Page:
vertical planes

Large Array Modelling – A Microstrip Case Study

A 25 x 40 element microstrip array is used as a case study of how large antenna arrays may be modelled with the ideal transmitting antenna feature in FEKO.


This case study aims to illustrate how large arrays may be modelled with FEKO. It considers a 25 x 40 microstrip patch array as example. The array consists of microstrip elements, depicted in Figure 1, with the following dimensions:

  • λ/4 edge length square patch.
  • λ/2 edge length square ground plane.
  • λ/20 spacing between the patch and the ground plane.
  • Feed pin λ/12 (patch edge length/3) in the x-direction from the centre of the patch.

The spacing from any element’s centre to the centre of an adjacent element is always λ in the x and/or y direction, as applicable.


Figure 1: Array elements

Simulation Steps

The simulation of this array will be conducted in the following logical steps:

  • Construct a single elementsimulation model.
  • Characterisation of nearest neighbour radiation coupling influence on array element radiation patterns.
  • Decomposed 25 x 40 element array construction, using nearest neighbour radiation pattern data.
  • Validation of 25 x 40 element array simulation results.

Single Element

The 3D far-field simulation of the single patch model is depicted in Figure 2. It is noticeable that radiation is mainly vertical, with a zero directly below the patch. The maximum gain is approximately 5dBi.


Figure 2: Single patch 3D farfields

The key to the use of the ideal transmitting antenna for the simulation of the large array, is to state that adjacent elements will influence the radiation pattern of individual elements in the array. This influence is characterised with a simple 3 x 3 array. Each element is driven in turn, with all the other elements passive and terminated in 50 Ω, to derive the far-field pattern for each element in the presence of its neighbours. The resulting far-field patterns will be used as sources for each element in the eventual 25 x 40 array, each element in this array being replaced with an ideal transmitting antenna with the radiation pattern of the element with comparable geometry in the 3 x 3 characterisation array. The 3 x 3 characterisation array with element far-field patterns indicated are presented in Figure 3.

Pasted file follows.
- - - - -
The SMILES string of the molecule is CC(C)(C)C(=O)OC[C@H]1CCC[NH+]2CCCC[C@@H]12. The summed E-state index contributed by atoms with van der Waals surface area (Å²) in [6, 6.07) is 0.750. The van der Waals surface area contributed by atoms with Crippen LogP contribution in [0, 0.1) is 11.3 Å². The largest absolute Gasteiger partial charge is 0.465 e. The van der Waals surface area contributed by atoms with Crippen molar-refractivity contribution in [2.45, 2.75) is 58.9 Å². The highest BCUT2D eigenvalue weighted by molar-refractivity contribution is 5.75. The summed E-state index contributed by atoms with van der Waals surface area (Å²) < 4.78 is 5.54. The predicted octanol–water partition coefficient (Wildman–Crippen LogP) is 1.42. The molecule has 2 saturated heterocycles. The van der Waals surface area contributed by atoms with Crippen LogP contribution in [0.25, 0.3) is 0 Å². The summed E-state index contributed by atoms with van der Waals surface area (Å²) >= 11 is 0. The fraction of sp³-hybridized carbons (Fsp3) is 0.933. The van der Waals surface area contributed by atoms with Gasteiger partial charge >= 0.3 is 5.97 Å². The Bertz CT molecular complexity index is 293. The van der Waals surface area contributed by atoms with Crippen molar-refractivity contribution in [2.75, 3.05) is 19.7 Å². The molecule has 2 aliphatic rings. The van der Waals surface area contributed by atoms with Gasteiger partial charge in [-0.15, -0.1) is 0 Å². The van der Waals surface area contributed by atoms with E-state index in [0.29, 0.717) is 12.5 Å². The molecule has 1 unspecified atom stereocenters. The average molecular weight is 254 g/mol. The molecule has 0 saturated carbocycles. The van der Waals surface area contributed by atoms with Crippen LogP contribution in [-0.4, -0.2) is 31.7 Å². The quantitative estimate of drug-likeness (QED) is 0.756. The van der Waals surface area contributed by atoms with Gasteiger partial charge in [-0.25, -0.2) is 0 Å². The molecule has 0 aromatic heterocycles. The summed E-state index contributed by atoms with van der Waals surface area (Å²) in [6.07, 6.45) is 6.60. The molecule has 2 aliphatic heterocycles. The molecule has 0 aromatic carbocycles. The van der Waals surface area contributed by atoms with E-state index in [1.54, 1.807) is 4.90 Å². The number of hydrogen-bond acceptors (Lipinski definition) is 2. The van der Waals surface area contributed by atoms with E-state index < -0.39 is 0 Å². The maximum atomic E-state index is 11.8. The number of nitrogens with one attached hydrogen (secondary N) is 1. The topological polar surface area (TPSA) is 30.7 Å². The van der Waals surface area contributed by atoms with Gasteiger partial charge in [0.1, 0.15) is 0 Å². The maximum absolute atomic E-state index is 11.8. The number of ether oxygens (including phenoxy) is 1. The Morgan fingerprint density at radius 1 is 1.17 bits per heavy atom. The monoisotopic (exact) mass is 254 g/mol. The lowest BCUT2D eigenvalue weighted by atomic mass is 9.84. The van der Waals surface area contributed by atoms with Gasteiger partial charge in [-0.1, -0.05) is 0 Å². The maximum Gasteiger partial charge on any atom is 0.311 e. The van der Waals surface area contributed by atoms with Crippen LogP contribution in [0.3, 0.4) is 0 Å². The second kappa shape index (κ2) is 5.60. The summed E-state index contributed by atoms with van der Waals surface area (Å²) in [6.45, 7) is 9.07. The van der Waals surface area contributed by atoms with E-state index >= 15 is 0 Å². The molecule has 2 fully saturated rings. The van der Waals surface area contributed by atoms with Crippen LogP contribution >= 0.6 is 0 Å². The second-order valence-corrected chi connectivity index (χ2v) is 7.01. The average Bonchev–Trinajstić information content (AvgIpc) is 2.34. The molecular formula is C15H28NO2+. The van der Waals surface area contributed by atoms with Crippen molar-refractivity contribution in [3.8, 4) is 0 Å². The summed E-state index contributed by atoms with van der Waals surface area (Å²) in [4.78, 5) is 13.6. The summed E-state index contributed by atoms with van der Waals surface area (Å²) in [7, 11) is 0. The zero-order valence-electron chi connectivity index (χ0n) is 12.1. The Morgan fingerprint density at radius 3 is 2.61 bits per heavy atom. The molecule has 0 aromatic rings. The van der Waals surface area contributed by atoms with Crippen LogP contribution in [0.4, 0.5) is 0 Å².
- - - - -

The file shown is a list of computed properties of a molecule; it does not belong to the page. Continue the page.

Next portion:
Figure 3: 3 x 3 array with far-fields for each element

Once the characterisation has been done, the 25 x 40 array can be simulated by selectively importing one of the nine radiation patterns which has the same relative position in the characterisation solution. FEKO is ideally suited to this solution technique as it features the ideal transmitting antenna which can be used to import pre-calculated radiation patterns. The advantage to this method of large array simulation is that no mesh is created and no currents are computed, resulting in significant savings in simulation time and computational resource requirements. Figure 4 depicts the decomposed 25 x 40 element array simulation with far-field radiation pattern shown.

25 x 40 array

Figure 4: 25 x 40 array with decomposed solution far-fields computed at 1° resolution

Validation of 25 x 40 Element Array Simulation Results
The approach to the simulation of large arrays that is described here is applicable to much larger arrays. A “modest” 25 x 40 element array was chosen to enable an MLFMM solution of the entire structure for comparison with the decomposed solution. Figure 5 (a), (b) and (c) present comparisons between horizontal and vertical far-field cuts as computed with the decomposed array and MLFMM techniques. From these figures it is evident that the comparison is satisfactory, validating the decomposition technique for simulation of large arrays, e.g. 1000 x 1000. The small offset that is visible in the absolute gain/directivity value can be attributed to the presence/absence of losses (loads) in the reference/decomposed solution.

Figure 5: Comparison of MLFMM and decomposed solutions for a 25 x 40 element array

Horizontal plane

(a) Horizontal plane

Vertical plane

(b) Vertical plane (φ = 0)

Vertical plane

(c) Vertical plane (φ = 90)

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